Water: using softened and other types

Many households have water-softening units fitted to reduce household limescale on appliances and to reduce the quantity of household detergents used. Advice can be confusing on whether softened water is safe for plant use.

Water: using softened

Quick facts

Suitable for All plants
Timing During dry spells
Difficulty Easy

What is softened water?

Calcium and magnesium are the minerals in water that are mainly responsible for its hardness. The most popular water-softening units exchange the calcium and magnesium ions for sodium ions. This leaves a trace of sodium  in the water.

 

Can I used softened water on plants?

Although short-term use is unlikely to be very damaging, watering container plants or the garden with softened water is not advised over a long period of time. This is because;

  • Potentially over time the sodium levels could build up within the soil or growing media and, although not harmful in itself, can damage the structure of clay soils. In practice in British conditions all sodium is eliminated by winter rains
  • Also larger quantities of water used through the softening unit will increase the overall running costs

Consequently it is recommended that the outside tap runs off the mains rather than through the water-softening unit.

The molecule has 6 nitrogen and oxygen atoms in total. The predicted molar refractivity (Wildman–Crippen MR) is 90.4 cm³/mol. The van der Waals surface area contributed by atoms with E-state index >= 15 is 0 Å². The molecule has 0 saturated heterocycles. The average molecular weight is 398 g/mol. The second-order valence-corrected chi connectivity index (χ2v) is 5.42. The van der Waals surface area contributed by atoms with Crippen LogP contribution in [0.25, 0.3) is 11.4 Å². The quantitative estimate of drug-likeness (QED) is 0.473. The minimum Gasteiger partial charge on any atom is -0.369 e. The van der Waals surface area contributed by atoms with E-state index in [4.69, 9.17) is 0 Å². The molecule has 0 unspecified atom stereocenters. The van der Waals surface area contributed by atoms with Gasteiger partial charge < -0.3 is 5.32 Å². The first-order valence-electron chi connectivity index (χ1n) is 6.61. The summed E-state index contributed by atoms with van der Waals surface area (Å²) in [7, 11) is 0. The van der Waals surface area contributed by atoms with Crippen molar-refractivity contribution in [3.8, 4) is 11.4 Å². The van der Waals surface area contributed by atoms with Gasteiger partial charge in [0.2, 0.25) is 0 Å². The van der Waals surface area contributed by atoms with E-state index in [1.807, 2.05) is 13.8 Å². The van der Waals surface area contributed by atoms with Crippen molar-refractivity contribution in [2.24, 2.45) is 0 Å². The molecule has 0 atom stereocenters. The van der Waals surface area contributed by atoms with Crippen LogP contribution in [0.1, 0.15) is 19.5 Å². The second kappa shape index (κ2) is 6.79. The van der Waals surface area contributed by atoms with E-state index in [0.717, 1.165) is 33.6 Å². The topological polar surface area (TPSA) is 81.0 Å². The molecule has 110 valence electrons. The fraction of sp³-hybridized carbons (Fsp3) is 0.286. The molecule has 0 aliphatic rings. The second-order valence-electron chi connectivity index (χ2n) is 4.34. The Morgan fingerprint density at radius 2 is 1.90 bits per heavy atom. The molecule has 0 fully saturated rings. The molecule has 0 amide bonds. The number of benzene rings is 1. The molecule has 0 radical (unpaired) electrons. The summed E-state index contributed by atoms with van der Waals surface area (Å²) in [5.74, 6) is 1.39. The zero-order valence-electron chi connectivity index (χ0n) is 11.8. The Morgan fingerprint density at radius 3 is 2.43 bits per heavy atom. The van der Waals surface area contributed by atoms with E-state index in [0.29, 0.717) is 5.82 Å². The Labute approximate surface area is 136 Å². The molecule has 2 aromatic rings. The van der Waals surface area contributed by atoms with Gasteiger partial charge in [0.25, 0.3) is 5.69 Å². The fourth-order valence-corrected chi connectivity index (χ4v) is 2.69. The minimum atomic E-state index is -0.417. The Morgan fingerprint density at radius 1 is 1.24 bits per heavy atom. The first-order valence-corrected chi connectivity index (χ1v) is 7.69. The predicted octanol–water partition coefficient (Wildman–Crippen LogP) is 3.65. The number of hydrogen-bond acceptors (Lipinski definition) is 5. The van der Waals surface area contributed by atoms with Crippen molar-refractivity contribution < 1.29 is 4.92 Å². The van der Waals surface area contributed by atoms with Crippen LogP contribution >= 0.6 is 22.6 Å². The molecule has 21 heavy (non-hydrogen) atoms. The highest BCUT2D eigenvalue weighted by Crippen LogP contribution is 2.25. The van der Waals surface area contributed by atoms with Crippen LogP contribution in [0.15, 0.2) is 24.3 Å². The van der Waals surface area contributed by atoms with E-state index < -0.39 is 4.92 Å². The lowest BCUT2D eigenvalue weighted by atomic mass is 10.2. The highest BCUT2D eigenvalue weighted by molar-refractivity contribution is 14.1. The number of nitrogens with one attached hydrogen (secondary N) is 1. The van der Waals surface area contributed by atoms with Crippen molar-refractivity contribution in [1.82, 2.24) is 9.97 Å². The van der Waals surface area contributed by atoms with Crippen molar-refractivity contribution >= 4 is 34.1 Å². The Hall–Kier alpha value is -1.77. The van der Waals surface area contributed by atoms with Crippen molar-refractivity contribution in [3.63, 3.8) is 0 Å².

Other forms of water for plant and garden usage

Rain water is always the first choice; it is free from hard water elements and is the correct pH for the majority of plants, including acid-lovers such as rhododendrons and camellias. The only down side is the limitations in the storage of rain water and that it usually runs out when it is most needed in the middle of summer. Stored rain water is not recommended for use with seeds and seedlings in case it carries disease.

Tap water will meet the needs of most garden plants but is relatively costly and is a finite resource and should be used carefully. Watering only when needed and soil level is most economical method. Ericaceous plants (acid-loving) are fine to be watered with tap water when rain water supplies have run out. However, over a long period ericaceous plants watered with hard water will start showing signs of chlorosis (yellowing of the leaves). Mulching with lime-free organic mulches such as composted pine needles or composted bark will help retain moisture within the soil and keep the pH low.

Ideally keep the usage of tap water to a short spell over the summer months.

Purified water is available in a number of forms; including distilled and deionised. These waters do not contain any impurities such as minerals. Purified water is too expensive for widescale use but can be useful for plants that do best with rain water, such as orchis, when rain water is unavailable. However, because they lack minerals, balanced fertilizers need to be added to meet plant needs. Although orchid specialists might have their own deioniser or reverse osmosis machines, most people have to source purified water from a car accessory shop or an aquatic shop. Cost, transportation and storage limitations usually make them impractical for all but a few plants.

Note: Water collected from tumble dryers and dehumidifiers is distilled and therefore suitable for use on plants.

Boiled water from the kettle can be used when cooled for plants. In hard water areas some of the calcium will be removed during the boiling process. Obviously this is an expensive way to water your ericaceous plants but may be worth considering as a stop-gap for watering a small number of containers when rain water is not available.    

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